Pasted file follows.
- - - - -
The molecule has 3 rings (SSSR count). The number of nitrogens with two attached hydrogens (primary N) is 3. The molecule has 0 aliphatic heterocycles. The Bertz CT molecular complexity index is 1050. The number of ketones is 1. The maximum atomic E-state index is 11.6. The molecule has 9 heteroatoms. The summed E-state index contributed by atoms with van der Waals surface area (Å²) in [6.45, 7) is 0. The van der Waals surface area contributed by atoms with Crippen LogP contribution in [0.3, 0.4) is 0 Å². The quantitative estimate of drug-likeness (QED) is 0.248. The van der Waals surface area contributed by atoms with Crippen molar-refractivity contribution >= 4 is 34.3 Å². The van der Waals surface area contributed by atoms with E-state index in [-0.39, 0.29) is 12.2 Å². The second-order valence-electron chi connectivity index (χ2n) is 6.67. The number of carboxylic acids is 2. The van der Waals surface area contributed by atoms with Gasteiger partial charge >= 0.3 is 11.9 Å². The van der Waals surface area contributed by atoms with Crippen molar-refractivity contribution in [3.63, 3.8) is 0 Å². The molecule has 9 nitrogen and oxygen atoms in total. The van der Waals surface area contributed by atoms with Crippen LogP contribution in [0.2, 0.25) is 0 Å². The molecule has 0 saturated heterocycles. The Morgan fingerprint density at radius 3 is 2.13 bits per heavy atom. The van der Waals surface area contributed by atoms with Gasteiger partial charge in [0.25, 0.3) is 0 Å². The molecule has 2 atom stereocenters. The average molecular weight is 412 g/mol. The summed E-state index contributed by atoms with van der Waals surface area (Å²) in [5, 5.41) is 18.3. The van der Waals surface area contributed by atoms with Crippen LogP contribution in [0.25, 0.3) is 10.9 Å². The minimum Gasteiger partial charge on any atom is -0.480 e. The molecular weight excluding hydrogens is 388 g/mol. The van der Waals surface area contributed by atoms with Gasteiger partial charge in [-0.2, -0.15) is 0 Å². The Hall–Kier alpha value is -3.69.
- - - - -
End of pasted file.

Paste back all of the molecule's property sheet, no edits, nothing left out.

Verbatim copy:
The molecule has 3 rings (SSSR count). The number of nitrogens with two attached hydrogens (primary N) is 3. The molecule has 0 aliphatic heterocycles. The Bertz CT molecular complexity index is 1050. The number of ketones is 1. The maximum atomic E-state index is 11.6. The molecule has 9 heteroatoms. The summed E-state index contributed by atoms with van der Waals surface area (Å²) in [6.45, 7) is 0. The van der Waals surface area contributed by atoms with Crippen LogP contribution in [0.3, 0.4) is 0 Å². The quantitative estimate of drug-likeness (QED) is 0.248. The van der Waals surface area contributed by atoms with Crippen molar-refractivity contribution >= 4 is 34.3 Å². The van der Waals surface area contributed by atoms with E-state index in [-0.39, 0.29) is 12.2 Å². The second-order valence-electron chi connectivity index (χ2n) is 6.67. The number of carboxylic acids is 2. The van der Waals surface area contributed by atoms with Gasteiger partial charge >= 0.3 is 11.9 Å². The van der Waals surface area contributed by atoms with Crippen molar-refractivity contribution in [3.63, 3.8) is 0 Å². The molecule has 9 nitrogen and oxygen atoms in total. The van der Waals surface area contributed by atoms with Crippen LogP contribution in [0.2, 0.25) is 0 Å². The molecule has 0 saturated heterocycles. The Morgan fingerprint density at radius 3 is 2.13 bits per heavy atom. The van der Waals surface area contributed by atoms with Gasteiger partial charge in [0.25, 0.3) is 0 Å². The molecule has 2 atom stereocenters. The average molecular weight is 412 g/mol. The summed E-state index contributed by atoms with van der Waals surface area (Å²) in [5, 5.41) is 18.3. The van der Waals surface area contributed by atoms with Crippen LogP contribution in [0.25, 0.3) is 10.9 Å². The minimum Gasteiger partial charge on any atom is -0.480 e. The molecular weight excluding hydrogens is 388 g/mol. The van der Waals surface area contributed by atoms with Gasteiger partial charge in [-0.2, -0.15) is 0 Å². The Hall–Kier alpha value is -3.69.